in this post, you’ll learn what is NC machine and its working, types of NC system, basic components, NC coordinate system, application, advantages and more with PDF download.
NC Machine (Numerical Control Machine)
In conventional machine parameters like feed, depth of cut, and speed are manually controlled by the operator. The accuracy of the job depends essentially on the skill of the worker. These machines have the following disadvantages:
- More time consumption
- Less accuracy
- Less production
- Requires skilled labours
- More wastage of materials
Numerical control (NC) leads to the method of controlling the manufacturing operations through numerical instructions in the form of directly inserted coded in machine tools.
It is important to understand that NC is not a machining method rather, it is a concept of machine control.
Numerical Control (NC) A machine tool is operated by a series of coded instructions that include numbers, letters of the alphabet, and symbols that the machine control unit (MCU) can read.
These instructions are converted into electrical pulses that the machine’s motors and controls follow to perform manufacturing tasks on a workpiece.
Numbers, letters, and symbols are coded instructions that apply to specific distances, positions, tasks, or speeds that a machine tool can understand as it machines the workpiece.
Numerical control (NC) refers to the method of controlling manufacturing operations through numerical instructions directly coded in machine tools. Numerical control (NC) can be defined as programmable automation, over which the process is controlled by numbers, letters, and symbols.
Types of NC Systems
Following are the main three types of NC system according to the machine basis:
- Point to Point
- Straight cut
The classification is related to the number of control over the relative motion between the workpiece and the cutting tool. Minimal control is placed on the equipment speed along with the point to point system. Contouring describes the highest level of control.
Basic Components of NC machine
The basic components are:
- Program of instructions
- Machine control unit
- Machine tool or Processing equipment or other controlled processes
The main components of NC machines are explained as follows:
1. Program of Instructions
The program of instructions is a complete step-by-step set of instructions that tells the machine tool what to do. It is coded on some type of input medium in a numeric or symbolic form that can be interpreted by the controller unit.
Today’s most common input medium is L-in-wide tape. Over the years, other kinds of input media have been used, including punched cards, magnetic tape, and even 35mm motion picture film. There are two other methods of input in NC systems that should be mentioned. The first is manual entry of instructional data for the controller unit.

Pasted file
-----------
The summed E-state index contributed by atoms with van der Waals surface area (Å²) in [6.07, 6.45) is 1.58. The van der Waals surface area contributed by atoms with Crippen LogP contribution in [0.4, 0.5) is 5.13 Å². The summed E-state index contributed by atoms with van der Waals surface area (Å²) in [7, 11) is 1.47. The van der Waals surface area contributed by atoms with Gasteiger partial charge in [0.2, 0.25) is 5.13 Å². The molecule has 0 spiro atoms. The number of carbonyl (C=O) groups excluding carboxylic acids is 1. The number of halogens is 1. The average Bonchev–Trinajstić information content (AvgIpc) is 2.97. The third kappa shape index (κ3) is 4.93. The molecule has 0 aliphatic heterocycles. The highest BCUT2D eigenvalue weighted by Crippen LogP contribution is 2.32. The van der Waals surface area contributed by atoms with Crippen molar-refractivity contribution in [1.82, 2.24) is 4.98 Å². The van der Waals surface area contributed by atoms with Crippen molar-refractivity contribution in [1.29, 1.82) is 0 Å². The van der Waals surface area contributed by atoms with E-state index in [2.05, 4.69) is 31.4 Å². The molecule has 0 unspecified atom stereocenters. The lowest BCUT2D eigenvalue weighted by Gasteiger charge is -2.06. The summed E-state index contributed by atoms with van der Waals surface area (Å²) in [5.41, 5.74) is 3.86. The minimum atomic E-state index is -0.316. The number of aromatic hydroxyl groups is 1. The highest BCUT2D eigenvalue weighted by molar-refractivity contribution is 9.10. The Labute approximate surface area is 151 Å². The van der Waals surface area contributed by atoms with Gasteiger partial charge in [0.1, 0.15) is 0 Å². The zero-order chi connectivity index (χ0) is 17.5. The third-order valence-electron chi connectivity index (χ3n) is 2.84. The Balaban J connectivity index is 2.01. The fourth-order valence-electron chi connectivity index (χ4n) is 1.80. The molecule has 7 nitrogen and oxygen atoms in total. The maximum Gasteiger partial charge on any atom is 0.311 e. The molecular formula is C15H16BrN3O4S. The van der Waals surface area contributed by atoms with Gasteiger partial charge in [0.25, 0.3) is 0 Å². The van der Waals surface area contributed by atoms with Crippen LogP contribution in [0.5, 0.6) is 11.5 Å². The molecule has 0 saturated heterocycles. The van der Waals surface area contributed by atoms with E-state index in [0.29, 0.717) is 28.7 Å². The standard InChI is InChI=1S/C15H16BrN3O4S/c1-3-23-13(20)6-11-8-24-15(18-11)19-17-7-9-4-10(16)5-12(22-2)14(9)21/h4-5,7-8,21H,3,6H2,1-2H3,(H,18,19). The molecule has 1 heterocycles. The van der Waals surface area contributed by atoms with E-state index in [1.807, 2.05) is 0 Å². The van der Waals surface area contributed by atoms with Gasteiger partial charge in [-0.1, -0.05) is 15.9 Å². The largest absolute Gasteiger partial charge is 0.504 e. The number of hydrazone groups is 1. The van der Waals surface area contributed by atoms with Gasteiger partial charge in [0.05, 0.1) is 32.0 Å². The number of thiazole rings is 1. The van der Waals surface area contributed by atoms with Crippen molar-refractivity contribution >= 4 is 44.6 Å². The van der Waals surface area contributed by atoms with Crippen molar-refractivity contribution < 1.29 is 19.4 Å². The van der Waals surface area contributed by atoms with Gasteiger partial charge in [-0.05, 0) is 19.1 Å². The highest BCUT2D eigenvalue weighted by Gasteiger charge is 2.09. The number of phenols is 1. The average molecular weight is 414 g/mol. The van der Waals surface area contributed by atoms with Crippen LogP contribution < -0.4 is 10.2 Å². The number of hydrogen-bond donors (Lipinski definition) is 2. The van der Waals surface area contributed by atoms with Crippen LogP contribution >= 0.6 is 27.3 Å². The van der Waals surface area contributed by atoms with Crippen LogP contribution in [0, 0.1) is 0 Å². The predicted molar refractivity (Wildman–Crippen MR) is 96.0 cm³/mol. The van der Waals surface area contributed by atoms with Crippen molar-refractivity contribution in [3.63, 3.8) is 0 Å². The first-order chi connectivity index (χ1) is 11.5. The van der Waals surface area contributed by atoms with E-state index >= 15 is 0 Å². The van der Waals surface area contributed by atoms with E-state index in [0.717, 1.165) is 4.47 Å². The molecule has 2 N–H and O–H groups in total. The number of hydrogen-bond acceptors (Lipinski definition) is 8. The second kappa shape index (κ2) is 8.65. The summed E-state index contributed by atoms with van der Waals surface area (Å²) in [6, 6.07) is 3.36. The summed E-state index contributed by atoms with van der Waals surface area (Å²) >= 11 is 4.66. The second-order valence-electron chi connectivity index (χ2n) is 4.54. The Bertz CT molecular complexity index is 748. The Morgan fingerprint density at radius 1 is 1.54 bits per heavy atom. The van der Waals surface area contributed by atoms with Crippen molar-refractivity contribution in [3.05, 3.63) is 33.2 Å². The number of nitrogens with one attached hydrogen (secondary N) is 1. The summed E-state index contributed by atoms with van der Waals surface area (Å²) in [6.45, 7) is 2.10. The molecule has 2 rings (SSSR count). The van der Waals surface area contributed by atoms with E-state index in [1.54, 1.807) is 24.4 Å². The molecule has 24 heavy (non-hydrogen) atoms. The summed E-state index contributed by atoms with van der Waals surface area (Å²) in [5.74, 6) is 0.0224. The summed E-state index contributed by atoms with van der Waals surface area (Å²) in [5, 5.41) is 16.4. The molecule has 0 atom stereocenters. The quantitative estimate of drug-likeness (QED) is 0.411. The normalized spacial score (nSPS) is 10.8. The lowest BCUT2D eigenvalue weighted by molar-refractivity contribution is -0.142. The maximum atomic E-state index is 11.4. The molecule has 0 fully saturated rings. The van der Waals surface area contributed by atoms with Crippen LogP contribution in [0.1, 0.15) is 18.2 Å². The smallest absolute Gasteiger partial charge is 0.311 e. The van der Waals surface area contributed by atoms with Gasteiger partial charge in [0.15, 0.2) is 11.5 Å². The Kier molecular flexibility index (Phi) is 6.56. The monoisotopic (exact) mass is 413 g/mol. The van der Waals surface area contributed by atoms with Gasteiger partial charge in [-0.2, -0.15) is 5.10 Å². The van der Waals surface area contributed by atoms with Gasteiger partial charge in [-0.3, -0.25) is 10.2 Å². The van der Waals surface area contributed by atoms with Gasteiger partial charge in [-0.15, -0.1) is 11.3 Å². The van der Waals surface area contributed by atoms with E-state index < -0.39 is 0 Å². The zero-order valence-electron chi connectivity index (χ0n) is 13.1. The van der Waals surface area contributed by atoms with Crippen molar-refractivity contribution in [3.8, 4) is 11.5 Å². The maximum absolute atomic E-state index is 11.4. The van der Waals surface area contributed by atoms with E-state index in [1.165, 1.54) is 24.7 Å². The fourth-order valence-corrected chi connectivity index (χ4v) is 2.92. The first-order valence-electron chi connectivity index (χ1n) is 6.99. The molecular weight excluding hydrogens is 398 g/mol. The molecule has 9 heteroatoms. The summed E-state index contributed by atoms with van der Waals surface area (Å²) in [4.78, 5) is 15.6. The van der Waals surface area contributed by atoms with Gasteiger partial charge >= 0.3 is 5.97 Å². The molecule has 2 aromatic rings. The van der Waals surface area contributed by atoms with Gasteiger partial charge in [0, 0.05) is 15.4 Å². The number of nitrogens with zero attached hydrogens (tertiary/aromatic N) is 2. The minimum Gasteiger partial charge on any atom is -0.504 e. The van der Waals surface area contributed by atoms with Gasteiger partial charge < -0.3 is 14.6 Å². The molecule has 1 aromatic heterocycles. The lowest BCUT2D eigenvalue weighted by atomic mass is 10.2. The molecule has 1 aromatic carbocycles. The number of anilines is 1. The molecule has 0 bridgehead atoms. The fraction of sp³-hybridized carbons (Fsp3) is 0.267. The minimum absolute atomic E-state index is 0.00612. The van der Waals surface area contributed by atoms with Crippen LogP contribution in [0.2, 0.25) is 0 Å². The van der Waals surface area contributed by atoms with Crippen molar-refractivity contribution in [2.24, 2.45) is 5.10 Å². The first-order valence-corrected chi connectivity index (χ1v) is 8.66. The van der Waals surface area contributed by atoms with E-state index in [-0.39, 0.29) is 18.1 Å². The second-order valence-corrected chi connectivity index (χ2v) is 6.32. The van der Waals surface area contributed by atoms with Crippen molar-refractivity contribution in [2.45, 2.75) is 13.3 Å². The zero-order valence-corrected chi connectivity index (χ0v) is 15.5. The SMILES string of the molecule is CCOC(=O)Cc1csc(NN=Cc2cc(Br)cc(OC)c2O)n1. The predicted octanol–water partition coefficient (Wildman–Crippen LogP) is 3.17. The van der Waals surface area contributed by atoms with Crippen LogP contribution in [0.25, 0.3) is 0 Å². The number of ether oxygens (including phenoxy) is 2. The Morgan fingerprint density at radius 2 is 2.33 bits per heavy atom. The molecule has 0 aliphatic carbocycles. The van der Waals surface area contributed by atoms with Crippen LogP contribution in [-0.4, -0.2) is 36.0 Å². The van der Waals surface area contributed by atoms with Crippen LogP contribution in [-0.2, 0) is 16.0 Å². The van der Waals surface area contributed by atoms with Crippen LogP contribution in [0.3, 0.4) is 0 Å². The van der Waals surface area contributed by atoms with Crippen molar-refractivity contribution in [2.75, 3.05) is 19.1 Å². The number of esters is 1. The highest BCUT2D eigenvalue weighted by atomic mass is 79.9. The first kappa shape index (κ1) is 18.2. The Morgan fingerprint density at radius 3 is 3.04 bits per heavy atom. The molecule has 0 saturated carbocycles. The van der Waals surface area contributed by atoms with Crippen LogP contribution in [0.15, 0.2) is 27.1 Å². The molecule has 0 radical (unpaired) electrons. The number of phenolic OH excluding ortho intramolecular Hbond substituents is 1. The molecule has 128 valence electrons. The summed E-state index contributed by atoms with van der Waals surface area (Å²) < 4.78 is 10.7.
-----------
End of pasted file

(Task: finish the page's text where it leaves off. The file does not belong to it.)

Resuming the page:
This method is called manual data input, decreased MDI, and is only suitable for relatively simple jobs where the command will not be repeated. Other methods of input are through direct links with computers. This is termed as direct numerical control or DNC.
A program of instructions is prepared by a part programmer. The programmer’s job is to provide a set of detailed instructions by which to order the processing steps. For the machining operation, the processing step includes relative movement between the cutting tool and the workpiece.
2. Machine Controller Unit
It includes electronics and hardware that read and interpret the program of instructions and convert it into mechanical functions of machine tools. This control unit controls the passage of equipment, feeds, tool-changes and other functions.
Common components of a traditional NC controller unit include tape readers, a data buffer, signal channels for machine tools, feedback channels from machine tools. Series controls to coordinate the overall operation of the foregoing elements.
- Tape reader
- Signal output unit
- Sequence coordinator
3. Machine Tool
It can be any type of machine tool or tool. The third basic component of an NC system is the machine tool or other controlled processes. It is a part of the NC system that performs useful functions. In the most common example of an NC system, one is designed to perform machining operations, with machine tools having a workable and spindle-like motor and controls necessary to drive them.
It also includes the cutting tools, work fixtures, and other auxiliary equipment needed in the machining operation Machine tools which are operated by Numerical Control must have the following special features.
- Screw, Nuts and Guideways
- Spindle drives
- Tool changes
- Lubrication system
4. Drive Units (servo motors)
All axes of the machine driven by powerful DC servomotors mounted on preloaded ball bearings. The signals sent by the control unit actuate the servomotors, this cause different slide to move to give the desired length of travel and feed rate. The drive units usually have hydraulic DC motor or stepping motor.
5. Feedback Unit
This unit is also known as position feedback package. Feedback unit feeds back the information about the actual position of the movement to the control unit. The control unit compares the actual movements with the required movements. If there is a difference, the drive units are actuated to do the necessary correction.